Although it has been dubbed “surprisingly hawkish” by the financial press, the Fed’s announcement today fulfilled its original plan to wind up QE3 asset purchases this month. Going forward, the Fed will continue to reinvest the principal on its maturing bonds, but it won’t add assets on net to its balance sheet.
In my view, if the Fed holds firm and doesn’t resume asset purchases, we will have a sharp drop in stock prices, as they have moved in lockstep with the Fed’s balance sheet since 2009:
Let me also remind readers of my analysis back in July, when I explained why I thought Janet Yellen was going to take one for the team:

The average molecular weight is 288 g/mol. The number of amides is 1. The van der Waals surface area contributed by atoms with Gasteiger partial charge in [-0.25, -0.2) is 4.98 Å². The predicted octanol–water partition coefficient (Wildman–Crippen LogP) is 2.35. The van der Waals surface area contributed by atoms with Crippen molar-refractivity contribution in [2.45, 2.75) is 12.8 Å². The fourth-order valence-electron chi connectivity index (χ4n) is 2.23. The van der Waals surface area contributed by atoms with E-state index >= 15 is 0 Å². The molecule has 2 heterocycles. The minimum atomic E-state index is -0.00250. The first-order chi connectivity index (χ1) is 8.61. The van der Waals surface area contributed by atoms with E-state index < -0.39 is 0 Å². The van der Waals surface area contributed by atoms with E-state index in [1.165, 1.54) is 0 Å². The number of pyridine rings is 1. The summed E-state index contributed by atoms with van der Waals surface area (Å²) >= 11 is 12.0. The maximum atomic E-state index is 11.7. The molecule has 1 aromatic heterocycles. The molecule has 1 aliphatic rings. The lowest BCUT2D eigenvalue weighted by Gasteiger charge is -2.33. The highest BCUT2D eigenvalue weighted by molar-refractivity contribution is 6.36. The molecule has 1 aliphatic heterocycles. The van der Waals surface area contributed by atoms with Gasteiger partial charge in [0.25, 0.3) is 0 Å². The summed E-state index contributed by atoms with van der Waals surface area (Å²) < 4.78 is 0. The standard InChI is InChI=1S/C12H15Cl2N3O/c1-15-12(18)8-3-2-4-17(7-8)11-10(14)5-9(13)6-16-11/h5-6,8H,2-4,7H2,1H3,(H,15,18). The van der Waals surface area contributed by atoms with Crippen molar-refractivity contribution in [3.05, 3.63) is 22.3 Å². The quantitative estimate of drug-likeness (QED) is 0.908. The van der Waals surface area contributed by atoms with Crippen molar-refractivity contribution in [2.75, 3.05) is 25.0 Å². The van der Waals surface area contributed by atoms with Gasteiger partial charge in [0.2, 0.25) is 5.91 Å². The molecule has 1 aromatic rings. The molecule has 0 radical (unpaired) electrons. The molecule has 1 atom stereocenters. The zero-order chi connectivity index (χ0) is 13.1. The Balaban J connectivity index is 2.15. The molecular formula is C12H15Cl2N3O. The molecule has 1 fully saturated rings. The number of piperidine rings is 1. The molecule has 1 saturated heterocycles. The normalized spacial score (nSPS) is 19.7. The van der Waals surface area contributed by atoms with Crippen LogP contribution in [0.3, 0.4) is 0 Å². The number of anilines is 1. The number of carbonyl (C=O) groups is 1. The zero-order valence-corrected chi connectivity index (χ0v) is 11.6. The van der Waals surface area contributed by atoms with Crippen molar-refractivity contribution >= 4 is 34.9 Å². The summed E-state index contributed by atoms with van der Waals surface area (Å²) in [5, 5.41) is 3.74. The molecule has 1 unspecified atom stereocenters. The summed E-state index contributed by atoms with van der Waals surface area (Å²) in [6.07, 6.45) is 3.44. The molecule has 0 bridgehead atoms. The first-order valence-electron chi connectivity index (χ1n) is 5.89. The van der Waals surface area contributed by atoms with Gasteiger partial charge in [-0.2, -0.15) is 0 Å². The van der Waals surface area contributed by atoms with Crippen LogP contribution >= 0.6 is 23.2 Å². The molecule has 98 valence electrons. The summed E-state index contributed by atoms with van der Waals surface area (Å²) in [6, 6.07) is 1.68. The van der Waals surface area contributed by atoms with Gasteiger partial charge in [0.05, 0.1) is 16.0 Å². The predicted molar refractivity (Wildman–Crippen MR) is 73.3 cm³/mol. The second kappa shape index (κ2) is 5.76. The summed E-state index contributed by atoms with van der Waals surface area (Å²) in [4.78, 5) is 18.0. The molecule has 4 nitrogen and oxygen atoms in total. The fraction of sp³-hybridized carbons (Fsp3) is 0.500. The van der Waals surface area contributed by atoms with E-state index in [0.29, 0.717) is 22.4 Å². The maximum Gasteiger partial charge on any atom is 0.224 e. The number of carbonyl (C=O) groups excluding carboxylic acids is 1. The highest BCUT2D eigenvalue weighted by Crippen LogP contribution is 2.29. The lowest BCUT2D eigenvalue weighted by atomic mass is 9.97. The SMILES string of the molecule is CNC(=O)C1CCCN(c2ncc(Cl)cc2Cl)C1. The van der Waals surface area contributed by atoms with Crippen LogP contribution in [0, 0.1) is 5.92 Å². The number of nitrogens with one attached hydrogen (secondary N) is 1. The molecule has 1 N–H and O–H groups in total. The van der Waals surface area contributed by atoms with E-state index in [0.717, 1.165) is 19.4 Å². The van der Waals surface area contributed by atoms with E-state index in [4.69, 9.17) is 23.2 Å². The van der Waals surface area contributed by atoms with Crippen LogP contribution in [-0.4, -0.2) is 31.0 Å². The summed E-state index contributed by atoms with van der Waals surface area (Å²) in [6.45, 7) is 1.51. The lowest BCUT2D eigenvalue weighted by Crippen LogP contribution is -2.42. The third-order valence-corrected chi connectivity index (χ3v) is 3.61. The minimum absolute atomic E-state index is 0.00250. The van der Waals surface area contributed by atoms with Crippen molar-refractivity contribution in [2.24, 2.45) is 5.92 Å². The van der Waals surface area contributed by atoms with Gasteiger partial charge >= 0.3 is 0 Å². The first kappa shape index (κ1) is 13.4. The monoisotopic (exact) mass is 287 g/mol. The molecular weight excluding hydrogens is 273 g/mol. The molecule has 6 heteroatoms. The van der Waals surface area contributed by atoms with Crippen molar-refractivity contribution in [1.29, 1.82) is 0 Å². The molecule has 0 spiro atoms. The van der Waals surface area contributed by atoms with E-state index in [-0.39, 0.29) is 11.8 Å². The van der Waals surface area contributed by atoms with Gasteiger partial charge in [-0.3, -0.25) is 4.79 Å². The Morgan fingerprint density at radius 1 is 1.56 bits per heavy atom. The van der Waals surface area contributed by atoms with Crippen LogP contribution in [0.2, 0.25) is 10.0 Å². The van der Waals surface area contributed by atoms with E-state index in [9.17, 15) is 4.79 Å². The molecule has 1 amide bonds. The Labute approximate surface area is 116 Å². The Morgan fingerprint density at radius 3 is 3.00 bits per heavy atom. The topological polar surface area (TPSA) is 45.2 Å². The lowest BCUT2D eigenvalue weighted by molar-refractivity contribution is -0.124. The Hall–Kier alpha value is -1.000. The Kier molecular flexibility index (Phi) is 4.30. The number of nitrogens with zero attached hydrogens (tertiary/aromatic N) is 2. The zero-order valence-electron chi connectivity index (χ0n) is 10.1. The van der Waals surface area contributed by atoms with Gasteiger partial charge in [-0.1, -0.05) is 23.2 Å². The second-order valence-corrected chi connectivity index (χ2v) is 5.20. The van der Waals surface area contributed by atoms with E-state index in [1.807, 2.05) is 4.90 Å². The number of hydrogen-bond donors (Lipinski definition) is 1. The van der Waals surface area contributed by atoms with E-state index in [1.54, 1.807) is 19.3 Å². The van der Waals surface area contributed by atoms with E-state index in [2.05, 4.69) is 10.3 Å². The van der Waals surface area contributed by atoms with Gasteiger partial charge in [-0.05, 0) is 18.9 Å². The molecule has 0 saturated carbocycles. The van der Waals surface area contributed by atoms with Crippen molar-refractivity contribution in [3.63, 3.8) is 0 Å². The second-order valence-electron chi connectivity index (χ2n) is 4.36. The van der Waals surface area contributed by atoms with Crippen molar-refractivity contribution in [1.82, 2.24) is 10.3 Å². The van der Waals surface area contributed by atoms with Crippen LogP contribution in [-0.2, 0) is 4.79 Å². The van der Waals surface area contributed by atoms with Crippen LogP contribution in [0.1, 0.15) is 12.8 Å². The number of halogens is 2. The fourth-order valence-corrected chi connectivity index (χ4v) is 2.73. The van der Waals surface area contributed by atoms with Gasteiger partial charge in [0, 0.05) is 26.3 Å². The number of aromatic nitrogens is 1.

==> Paul Volcker took over as Chair of the Fed in August 1979. A recession officially began five months later, in January 1980. The second “early 1980s” recession officially began in July 1981; the annual unemployment ratewas 9.7% in 1982. This was the worst recession since the Great Depression.
==> In February 2006 Ben Bernanke became Fed chair. The worst recession since the Great Depression officially began in December 2007, and you may recall there was some trouble in the financial markets in September 2008…
==> In January 2014 Janet Yellen became Fed chair. The US stock market crashed and slipped back into major recession on _____?
Of course, no one knows the future. But given that the people behind the curtain have to let a major crash happen sometime–they can’t repeal Austrian business cycle theory–why not do it when the first black president is in the White House and the first woman is at the helm of the Fed?